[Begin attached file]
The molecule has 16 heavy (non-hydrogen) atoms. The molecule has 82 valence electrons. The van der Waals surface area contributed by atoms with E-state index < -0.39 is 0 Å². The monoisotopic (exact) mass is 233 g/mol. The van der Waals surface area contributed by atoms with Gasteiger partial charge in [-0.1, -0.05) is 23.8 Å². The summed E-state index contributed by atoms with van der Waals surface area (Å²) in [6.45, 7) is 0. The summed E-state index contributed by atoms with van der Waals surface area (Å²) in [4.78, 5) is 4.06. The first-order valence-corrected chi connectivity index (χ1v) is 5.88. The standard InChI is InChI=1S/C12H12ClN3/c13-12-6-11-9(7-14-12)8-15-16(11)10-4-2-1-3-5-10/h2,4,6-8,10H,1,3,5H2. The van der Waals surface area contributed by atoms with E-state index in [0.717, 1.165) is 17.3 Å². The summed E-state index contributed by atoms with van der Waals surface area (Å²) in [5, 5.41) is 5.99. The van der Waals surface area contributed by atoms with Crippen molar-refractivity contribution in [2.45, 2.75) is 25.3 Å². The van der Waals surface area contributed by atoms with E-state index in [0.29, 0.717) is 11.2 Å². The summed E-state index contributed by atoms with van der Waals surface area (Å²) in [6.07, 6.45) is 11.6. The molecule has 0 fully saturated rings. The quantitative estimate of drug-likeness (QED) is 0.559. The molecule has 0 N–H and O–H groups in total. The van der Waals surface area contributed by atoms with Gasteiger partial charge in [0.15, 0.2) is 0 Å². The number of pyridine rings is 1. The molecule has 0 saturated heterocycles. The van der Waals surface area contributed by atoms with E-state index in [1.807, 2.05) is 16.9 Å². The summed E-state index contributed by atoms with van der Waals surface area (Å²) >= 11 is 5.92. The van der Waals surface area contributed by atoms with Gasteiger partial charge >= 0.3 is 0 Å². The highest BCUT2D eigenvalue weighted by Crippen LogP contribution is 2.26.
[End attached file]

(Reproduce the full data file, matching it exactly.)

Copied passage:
The molecule has 16 heavy (non-hydrogen) atoms. The molecule has 82 valence electrons. The van der Waals surface area contributed by atoms with E-state index < -0.39 is 0 Å². The monoisotopic (exact) mass is 233 g/mol. The van der Waals surface area contributed by atoms with Gasteiger partial charge in [-0.1, -0.05) is 23.8 Å². The summed E-state index contributed by atoms with van der Waals surface area (Å²) in [6.45, 7) is 0. The summed E-state index contributed by atoms with van der Waals surface area (Å²) in [4.78, 5) is 4.06. The first-order valence-corrected chi connectivity index (χ1v) is 5.88. The standard InChI is InChI=1S/C12H12ClN3/c13-12-6-11-9(7-14-12)8-15-16(11)10-4-2-1-3-5-10/h2,4,6-8,10H,1,3,5H2. The van der Waals surface area contributed by atoms with E-state index in [0.717, 1.165) is 17.3 Å². The summed E-state index contributed by atoms with van der Waals surface area (Å²) in [5, 5.41) is 5.99. The van der Waals surface area contributed by atoms with Crippen molar-refractivity contribution in [2.45, 2.75) is 25.3 Å². The van der Waals surface area contributed by atoms with E-state index in [0.29, 0.717) is 11.2 Å². The summed E-state index contributed by atoms with van der Waals surface area (Å²) in [6.07, 6.45) is 11.6. The molecule has 0 fully saturated rings. The quantitative estimate of drug-likeness (QED) is 0.559. The molecule has 0 N–H and O–H groups in total. The van der Waals surface area contributed by atoms with Gasteiger partial charge in [0.15, 0.2) is 0 Å². The number of pyridine rings is 1. The molecule has 0 saturated heterocycles. The van der Waals surface area contributed by atoms with E-state index in [1.807, 2.05) is 16.9 Å². The summed E-state index contributed by atoms with van der Waals surface area (Å²) >= 11 is 5.92. The van der Waals surface area contributed by atoms with Gasteiger partial charge >= 0.3 is 0 Å². The highest BCUT2D eigenvalue weighted by Crippen LogP contribution is 2.26.